Indeed this concept could perhaps be represented as Cl(R4), which thus doubles the size of the space to sixteen dimensions and so creates a copy of the eight dimensional material Clifford space.  Our three-dimensional space then becomes simply a subspace of a higher dimensional Clifford space.  Therefore higher (spiritual?) dimensions and perhaps even the supposed mind of God itself is perhaps typified by Cl(Rn) a 2n dimensional space.  Interestingly, as all these spaces have a scalar component they all have a definable time variable. What would that mean for God? Is His mind and the spirit realm representable by a mathematically definable space?

In summary, we conclude that time can be defined as the scalar/point-like component of any n-dimensional space described with the 2n-dimensional Clifford multivector Cl(Rn). But does that help us understand what time is?


  1. D. Abbott, “The Reasonable Ineffectiveness of Mathematics”, Proc. IEEE, vol 101 (10), 2013.
  2. I. Newton, Principia Book III, General Scholium, Paragraph 4, 1687.
  3. L. Smolin, Time Reborn, From the Crisis in Physics to the Future of the Universe, Mariner Books, Boston New York, 2013.
  4. J.G. Hartnett, The Unreality of Time, November 10, 2015.
  5. J.G. Hartnett, Is mathematics intrinsic to the Universe?, May 11, 2015.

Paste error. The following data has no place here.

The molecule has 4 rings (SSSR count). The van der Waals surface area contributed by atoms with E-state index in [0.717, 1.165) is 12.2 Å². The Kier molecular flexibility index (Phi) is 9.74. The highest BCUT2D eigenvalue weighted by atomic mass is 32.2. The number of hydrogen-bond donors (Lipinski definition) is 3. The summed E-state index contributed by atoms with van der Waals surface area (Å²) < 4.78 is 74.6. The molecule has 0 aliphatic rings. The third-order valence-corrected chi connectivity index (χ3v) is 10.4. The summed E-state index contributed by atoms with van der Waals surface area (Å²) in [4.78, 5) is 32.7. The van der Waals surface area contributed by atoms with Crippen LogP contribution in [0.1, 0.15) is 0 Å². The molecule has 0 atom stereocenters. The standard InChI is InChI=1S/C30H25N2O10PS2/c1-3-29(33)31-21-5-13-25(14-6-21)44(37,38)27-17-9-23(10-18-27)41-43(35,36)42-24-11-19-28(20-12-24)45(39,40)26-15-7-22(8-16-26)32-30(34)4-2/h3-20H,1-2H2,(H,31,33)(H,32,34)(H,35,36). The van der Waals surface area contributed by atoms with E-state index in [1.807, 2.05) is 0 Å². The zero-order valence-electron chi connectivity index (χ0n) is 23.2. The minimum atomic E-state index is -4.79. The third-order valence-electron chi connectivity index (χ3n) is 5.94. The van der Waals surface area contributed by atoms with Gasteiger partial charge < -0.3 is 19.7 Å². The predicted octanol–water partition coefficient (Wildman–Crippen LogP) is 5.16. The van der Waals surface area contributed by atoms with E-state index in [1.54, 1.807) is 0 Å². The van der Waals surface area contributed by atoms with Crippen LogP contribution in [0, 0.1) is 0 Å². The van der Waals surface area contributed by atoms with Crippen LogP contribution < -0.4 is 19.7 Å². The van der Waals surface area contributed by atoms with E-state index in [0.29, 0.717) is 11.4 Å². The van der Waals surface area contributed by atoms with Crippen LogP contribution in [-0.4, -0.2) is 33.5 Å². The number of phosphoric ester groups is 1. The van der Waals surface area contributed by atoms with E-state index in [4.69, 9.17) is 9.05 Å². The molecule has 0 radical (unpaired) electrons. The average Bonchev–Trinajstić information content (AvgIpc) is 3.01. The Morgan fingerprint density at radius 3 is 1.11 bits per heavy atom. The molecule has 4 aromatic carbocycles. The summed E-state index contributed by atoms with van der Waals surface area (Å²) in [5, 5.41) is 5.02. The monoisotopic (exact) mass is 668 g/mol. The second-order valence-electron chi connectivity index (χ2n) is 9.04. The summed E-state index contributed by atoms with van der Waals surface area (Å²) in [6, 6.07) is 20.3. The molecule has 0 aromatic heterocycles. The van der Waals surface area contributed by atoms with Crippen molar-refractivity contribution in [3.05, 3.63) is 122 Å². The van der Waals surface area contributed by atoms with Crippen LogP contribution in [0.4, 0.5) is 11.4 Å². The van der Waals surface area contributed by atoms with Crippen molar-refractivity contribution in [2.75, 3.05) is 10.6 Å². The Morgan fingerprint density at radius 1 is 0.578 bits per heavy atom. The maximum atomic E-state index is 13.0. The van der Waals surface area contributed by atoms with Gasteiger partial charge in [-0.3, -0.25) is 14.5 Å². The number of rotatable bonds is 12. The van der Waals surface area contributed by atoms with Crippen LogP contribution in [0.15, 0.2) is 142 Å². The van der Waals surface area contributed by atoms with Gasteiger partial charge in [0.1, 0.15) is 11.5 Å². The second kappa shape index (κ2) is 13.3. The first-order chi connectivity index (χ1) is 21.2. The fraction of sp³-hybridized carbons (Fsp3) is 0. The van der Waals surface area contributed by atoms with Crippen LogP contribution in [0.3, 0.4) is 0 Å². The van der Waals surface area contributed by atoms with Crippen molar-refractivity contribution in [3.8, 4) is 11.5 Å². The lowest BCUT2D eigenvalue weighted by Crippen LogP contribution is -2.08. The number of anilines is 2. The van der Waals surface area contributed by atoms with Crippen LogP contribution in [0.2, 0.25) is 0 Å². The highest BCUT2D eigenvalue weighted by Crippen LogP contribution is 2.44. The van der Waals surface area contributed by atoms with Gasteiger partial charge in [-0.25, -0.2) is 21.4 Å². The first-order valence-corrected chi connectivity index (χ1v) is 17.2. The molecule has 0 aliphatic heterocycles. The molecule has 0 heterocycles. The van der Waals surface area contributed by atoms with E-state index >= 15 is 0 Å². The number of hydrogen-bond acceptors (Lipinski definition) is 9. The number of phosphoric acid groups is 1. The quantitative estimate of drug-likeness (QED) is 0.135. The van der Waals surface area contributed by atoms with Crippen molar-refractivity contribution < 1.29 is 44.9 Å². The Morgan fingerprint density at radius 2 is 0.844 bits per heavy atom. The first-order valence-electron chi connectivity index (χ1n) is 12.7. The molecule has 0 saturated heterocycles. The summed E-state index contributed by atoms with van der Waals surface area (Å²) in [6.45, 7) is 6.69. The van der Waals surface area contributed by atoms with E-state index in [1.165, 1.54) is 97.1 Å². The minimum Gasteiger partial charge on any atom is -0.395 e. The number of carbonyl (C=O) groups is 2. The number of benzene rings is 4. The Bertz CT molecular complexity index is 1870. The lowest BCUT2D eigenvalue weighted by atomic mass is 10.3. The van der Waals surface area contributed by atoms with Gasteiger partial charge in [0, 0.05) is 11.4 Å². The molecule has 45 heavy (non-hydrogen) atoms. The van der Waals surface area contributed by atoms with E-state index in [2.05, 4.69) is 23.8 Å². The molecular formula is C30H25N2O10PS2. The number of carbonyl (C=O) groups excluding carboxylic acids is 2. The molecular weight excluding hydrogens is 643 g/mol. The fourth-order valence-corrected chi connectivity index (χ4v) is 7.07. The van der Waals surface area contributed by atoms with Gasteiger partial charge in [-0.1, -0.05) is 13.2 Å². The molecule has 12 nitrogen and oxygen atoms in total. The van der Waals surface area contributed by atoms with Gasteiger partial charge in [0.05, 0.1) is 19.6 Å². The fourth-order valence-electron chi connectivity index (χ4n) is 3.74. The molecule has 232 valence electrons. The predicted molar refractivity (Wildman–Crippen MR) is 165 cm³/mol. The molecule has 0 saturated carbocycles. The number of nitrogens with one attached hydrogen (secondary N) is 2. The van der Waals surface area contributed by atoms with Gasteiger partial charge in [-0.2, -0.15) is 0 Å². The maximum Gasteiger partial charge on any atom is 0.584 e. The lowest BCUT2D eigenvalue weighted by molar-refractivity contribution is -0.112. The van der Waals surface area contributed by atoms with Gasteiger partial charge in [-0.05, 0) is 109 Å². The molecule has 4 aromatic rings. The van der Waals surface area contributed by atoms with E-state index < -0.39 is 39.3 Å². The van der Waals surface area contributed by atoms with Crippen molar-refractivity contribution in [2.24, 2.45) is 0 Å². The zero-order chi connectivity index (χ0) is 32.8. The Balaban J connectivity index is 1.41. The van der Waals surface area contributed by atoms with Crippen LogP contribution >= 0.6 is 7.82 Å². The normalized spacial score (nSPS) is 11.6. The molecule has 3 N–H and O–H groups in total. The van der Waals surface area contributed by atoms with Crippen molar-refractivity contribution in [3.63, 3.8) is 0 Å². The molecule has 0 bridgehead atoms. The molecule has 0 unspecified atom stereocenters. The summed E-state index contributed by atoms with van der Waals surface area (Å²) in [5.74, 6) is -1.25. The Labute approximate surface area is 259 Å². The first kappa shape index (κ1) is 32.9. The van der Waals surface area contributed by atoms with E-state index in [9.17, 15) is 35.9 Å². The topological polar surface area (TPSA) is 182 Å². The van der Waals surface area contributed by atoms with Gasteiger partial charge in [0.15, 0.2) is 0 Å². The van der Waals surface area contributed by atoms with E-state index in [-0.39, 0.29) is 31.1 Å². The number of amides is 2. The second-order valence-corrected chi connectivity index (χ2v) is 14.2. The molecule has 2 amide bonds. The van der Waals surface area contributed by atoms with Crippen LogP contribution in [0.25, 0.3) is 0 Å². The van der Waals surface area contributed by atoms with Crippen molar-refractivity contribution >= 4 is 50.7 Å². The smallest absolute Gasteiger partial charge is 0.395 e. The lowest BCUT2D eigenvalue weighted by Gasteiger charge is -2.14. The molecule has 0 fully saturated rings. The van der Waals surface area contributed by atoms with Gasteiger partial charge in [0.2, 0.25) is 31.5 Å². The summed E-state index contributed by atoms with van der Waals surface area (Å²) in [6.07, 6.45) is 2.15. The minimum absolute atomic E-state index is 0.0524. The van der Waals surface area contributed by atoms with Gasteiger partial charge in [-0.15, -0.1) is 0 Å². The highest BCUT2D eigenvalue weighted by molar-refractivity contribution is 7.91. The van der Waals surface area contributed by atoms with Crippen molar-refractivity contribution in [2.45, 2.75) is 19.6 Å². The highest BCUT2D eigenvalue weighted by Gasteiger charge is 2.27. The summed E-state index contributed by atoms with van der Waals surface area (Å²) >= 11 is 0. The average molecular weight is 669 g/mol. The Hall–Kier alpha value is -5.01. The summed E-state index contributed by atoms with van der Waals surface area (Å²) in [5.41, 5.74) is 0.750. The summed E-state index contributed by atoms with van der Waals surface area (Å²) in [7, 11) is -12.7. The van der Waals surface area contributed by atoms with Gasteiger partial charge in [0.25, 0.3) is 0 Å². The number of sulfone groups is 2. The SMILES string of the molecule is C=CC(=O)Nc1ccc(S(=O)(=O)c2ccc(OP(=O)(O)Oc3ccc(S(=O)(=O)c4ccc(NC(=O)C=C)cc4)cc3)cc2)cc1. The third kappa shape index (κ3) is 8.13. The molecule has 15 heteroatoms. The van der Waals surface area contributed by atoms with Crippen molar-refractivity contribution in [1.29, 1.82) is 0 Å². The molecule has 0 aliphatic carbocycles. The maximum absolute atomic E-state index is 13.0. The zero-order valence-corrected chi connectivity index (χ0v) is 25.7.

By John Gideon Hartnett

Dr John G. Hartnett is an Australian physicist and cosmologist, and a Christian with a biblical creationist worldview. He received a B.Sc. (Hons) and Ph.D. (with distinction) in Physics from The University of Western Australia, W.A., Australia. He was an Australian Research Council (ARC) Discovery Outstanding Researcher Award (DORA) fellow at the University of Adelaide, with rank of Associate Professor. Now he is retired. He has published more than 200 papers in scientific journals, book chapters and conference proceedings.

2 replies on “An Essay: it’s about time”

I don’t understand your statement: “This leads us to suppose that time runs at the same rate throughout the Universe. ”

I thought Einstein’s “Twin Paradox” and the need to readjust the clocks on GPS satellites established that time does not run at the same rate in all inertial frames. Can you clarify?


What we mean is that locally any inertial observer would measure the same clock rate, where they are not subject to gravitational fields. It is a statement to say that time runs at the same rate for all inertial observers under the same conditions, which means we should be able to use the same theory to describe time anywhere in the Universe. But most definitely in the case of GPS clocks this is not the case, when compared to local Earth observers, but different gravitational potentials are involved.